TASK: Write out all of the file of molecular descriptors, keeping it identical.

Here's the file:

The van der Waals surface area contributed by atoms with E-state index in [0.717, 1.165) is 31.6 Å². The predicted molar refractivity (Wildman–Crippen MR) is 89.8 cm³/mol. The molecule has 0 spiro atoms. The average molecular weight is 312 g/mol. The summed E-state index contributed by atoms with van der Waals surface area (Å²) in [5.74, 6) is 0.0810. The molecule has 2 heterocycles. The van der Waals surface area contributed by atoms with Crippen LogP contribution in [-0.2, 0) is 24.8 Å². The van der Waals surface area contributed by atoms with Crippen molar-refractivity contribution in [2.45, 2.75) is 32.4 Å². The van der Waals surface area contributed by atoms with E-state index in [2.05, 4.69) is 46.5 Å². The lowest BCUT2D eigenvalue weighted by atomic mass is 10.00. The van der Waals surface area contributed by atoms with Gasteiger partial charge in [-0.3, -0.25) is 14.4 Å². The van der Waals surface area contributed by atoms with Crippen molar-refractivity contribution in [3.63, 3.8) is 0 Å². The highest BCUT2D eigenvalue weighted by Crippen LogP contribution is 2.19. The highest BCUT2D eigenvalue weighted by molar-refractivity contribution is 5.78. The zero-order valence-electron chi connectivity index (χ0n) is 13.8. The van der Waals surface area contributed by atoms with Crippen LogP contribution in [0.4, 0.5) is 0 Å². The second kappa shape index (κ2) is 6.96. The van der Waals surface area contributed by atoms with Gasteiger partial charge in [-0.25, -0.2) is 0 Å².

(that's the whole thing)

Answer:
The van der Waals surface area contributed by atoms with E-state index in [0.717, 1.165) is 31.6 Å². The predicted molar refractivity (Wildman–Crippen MR) is 89.8 cm³/mol. The molecule has 0 spiro atoms. The average molecular weight is 312 g/mol. The summed E-state index contributed by atoms with van der Waals surface area (Å²) in [5.74, 6) is 0.0810. The molecule has 2 heterocycles. The van der Waals surface area contributed by atoms with Crippen LogP contribution in [-0.2, 0) is 24.8 Å². The van der Waals surface area contributed by atoms with Crippen molar-refractivity contribution in [2.45, 2.75) is 32.4 Å². The van der Waals surface area contributed by atoms with E-state index in [2.05, 4.69) is 46.5 Å². The lowest BCUT2D eigenvalue weighted by atomic mass is 10.00. The van der Waals surface area contributed by atoms with Gasteiger partial charge in [-0.3, -0.25) is 14.4 Å². The van der Waals surface area contributed by atoms with Crippen molar-refractivity contribution in [3.63, 3.8) is 0 Å². The highest BCUT2D eigenvalue weighted by Crippen LogP contribution is 2.19. The highest BCUT2D eigenvalue weighted by molar-refractivity contribution is 5.78. The zero-order valence-electron chi connectivity index (χ0n) is 13.8. The van der Waals surface area contributed by atoms with Crippen LogP contribution in [0.4, 0.5) is 0 Å². The second kappa shape index (κ2) is 6.96. The van der Waals surface area contributed by atoms with Gasteiger partial charge in [-0.25, -0.2) is 0 Å².